Marion wrote some of the silent era’s biggest hits, among them screenplays for Mary Pickford and Douglas Fairbanks. Early on she established an extremely successful working relationship with Irving Thalberg, and became MGM’s premier screenwriter. She found love with a former Presbyterian Minister, Fred Thomson, and helped build his career as an actor who starred in 24 westerns. Thomson’s fame in 1927 was second only that of Tom Mix, but his stardom was cut short by a contract wrangle with the banker and film financier Joseph Kennedy (JFK’s father and a man who both simultaneously swindled and reformed the studios).
Fred Thomson’s death in 1928 – variously recorded as the result of tetanus, gallstone surgery and tuberculous – left Frances Marion a bereft widow and the single parent of two children. Marion, was more than stoic in her refusal to be held back by tragedy and continued to stay at the front of her craft, being the first woman to get a solo screenwriting academy award for The Big House (1930) and another for The Champ (1931).
In 1925, the year that F. Scott Fitzgerald published The Great Gatsby, Marion published her debut novel Minnie Flynn, the story of an uneducated working class girl who gets a break in the New York movie world before finding fame and fortune in Hollywood. Like Gatsby it was a story about new money, unfettered morals and collapsing class boundaries. Unlike Gatsby it wore its debt to melodrama on its sleeve. This unusual book, unique among the quietly burgeoning genre of the Hollywood novel for depicting the New York/New Jersey film industry, has been forgotten by history.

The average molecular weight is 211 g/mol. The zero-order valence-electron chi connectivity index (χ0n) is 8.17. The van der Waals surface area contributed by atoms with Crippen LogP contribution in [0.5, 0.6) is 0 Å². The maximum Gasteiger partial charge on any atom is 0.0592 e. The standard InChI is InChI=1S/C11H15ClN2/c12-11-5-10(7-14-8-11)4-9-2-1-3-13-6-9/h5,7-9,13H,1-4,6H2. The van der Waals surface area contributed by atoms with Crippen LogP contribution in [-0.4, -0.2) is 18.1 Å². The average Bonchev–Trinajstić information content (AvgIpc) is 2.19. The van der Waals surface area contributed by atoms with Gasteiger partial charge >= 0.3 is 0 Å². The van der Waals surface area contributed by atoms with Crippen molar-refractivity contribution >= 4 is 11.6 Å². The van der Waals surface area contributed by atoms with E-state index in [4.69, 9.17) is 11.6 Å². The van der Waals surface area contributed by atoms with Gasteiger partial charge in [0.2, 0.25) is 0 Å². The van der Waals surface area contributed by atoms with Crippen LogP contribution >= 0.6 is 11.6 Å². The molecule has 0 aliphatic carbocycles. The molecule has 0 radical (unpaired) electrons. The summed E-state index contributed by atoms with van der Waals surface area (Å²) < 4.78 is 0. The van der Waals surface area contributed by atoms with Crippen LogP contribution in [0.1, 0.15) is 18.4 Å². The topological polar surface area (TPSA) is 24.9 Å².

This is a guest post for Silent London by Kelly Robinson. If you haven’t seen The Wind, be warned that this article discusses the ending of the film.
Ethereal, delicate, poetic, otherworldly are just some of the somewhat elusive adjectives used to describe Lillian Gish since the early years of her stardom. Effusive admirer Vachel Lindsay said “Lillian Gish could be given wings and a wand if she only had directors and scenario writers who believed in fairies.” However, in reality Gish had her feet firmly on the ground. She had a career spanning eight decades, was a spokeswoman for cinema’s history with high artistic ambitions for herself and for the medium. King Vidor, who directed her in La Boheme (1926) commented: “The movies have never known a more dedicated artist than Lillian Gish.”
In his autobiography A Tree is a Tree Vidor said that Gish was incredibly assertive and had her own thoughts about the filmmaking process. Indeed, she knew a great deal about cinematography and in particular lighting. She had learned her trade during the more collaborative process of the silent era, where she had received extensive tutelage from DW Griffith in a production context where actors frequently worked without scripts and where they were encouraged to collaborate on characterisation and staging. She may only have had had a small acting role in Griffith’s Intolerance (1916), however she designed and furnished sets, helped with lighting and cutting, wrote intertitles and advertising copy.